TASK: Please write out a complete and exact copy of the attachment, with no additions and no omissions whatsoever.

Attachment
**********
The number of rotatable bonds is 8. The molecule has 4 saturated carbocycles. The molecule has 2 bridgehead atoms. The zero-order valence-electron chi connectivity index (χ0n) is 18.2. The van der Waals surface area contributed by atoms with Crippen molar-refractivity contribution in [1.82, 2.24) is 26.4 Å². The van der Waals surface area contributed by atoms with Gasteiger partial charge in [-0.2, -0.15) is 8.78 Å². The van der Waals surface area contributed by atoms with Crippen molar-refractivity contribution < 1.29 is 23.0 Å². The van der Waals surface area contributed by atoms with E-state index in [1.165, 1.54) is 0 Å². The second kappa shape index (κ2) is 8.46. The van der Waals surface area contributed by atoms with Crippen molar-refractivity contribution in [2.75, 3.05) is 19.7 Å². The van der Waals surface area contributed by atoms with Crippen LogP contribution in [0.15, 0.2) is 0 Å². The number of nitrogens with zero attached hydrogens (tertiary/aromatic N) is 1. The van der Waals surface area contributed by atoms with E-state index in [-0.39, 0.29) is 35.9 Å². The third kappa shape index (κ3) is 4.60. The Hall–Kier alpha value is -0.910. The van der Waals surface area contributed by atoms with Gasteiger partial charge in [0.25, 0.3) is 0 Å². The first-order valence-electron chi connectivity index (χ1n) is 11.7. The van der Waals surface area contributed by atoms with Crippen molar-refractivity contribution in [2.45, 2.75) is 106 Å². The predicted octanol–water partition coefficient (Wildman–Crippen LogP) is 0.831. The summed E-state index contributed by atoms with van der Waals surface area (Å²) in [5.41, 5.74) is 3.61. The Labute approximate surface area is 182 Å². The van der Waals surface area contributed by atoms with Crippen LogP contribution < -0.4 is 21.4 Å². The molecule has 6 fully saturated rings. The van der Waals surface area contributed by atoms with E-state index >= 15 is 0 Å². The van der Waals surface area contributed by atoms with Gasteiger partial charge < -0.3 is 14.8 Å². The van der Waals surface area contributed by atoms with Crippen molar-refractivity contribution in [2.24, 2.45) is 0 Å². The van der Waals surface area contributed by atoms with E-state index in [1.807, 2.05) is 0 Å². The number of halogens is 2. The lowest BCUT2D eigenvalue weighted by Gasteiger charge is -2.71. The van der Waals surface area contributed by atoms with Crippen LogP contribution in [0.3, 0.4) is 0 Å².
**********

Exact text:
The number of rotatable bonds is 8. The molecule has 4 saturated carbocycles. The molecule has 2 bridgehead atoms. The zero-order valence-electron chi connectivity index (χ0n) is 18.2. The van der Waals surface area contributed by atoms with Crippen molar-refractivity contribution in [1.82, 2.24) is 26.4 Å². The van der Waals surface area contributed by atoms with Gasteiger partial charge in [-0.2, -0.15) is 8.78 Å². The van der Waals surface area contributed by atoms with Crippen molar-refractivity contribution < 1.29 is 23.0 Å². The van der Waals surface area contributed by atoms with E-state index in [1.165, 1.54) is 0 Å². The second kappa shape index (κ2) is 8.46. The van der Waals surface area contributed by atoms with Crippen molar-refractivity contribution in [2.75, 3.05) is 19.7 Å². The van der Waals surface area contributed by atoms with Crippen LogP contribution in [0.15, 0.2) is 0 Å². The number of nitrogens with zero attached hydrogens (tertiary/aromatic N) is 1. The van der Waals surface area contributed by atoms with E-state index in [-0.39, 0.29) is 35.9 Å². The third kappa shape index (κ3) is 4.60. The Hall–Kier alpha value is -0.910. The van der Waals surface area contributed by atoms with Gasteiger partial charge in [0.25, 0.3) is 0 Å². The first-order valence-electron chi connectivity index (χ1n) is 11.7. The van der Waals surface area contributed by atoms with Crippen molar-refractivity contribution in [2.45, 2.75) is 106 Å². The predicted octanol–water partition coefficient (Wildman–Crippen LogP) is 0.831. The summed E-state index contributed by atoms with van der Waals surface area (Å²) in [5.41, 5.74) is 3.61. The Labute approximate surface area is 182 Å². The van der Waals surface area contributed by atoms with Crippen LogP contribution < -0.4 is 21.4 Å². The molecule has 6 fully saturated rings. The van der Waals surface area contributed by atoms with E-state index >= 15 is 0 Å². The van der Waals surface area contributed by atoms with Gasteiger partial charge < -0.3 is 14.8 Å². The van der Waals surface area contributed by atoms with Crippen molar-refractivity contribution in [2.24, 2.45) is 0 Å². The van der Waals surface area contributed by atoms with E-state index in [1.807, 2.05) is 0 Å². The number of halogens is 2. The lowest BCUT2D eigenvalue weighted by Gasteiger charge is -2.71. The van der Waals surface area contributed by atoms with Crippen LogP contribution in [0.3, 0.4) is 0 Å².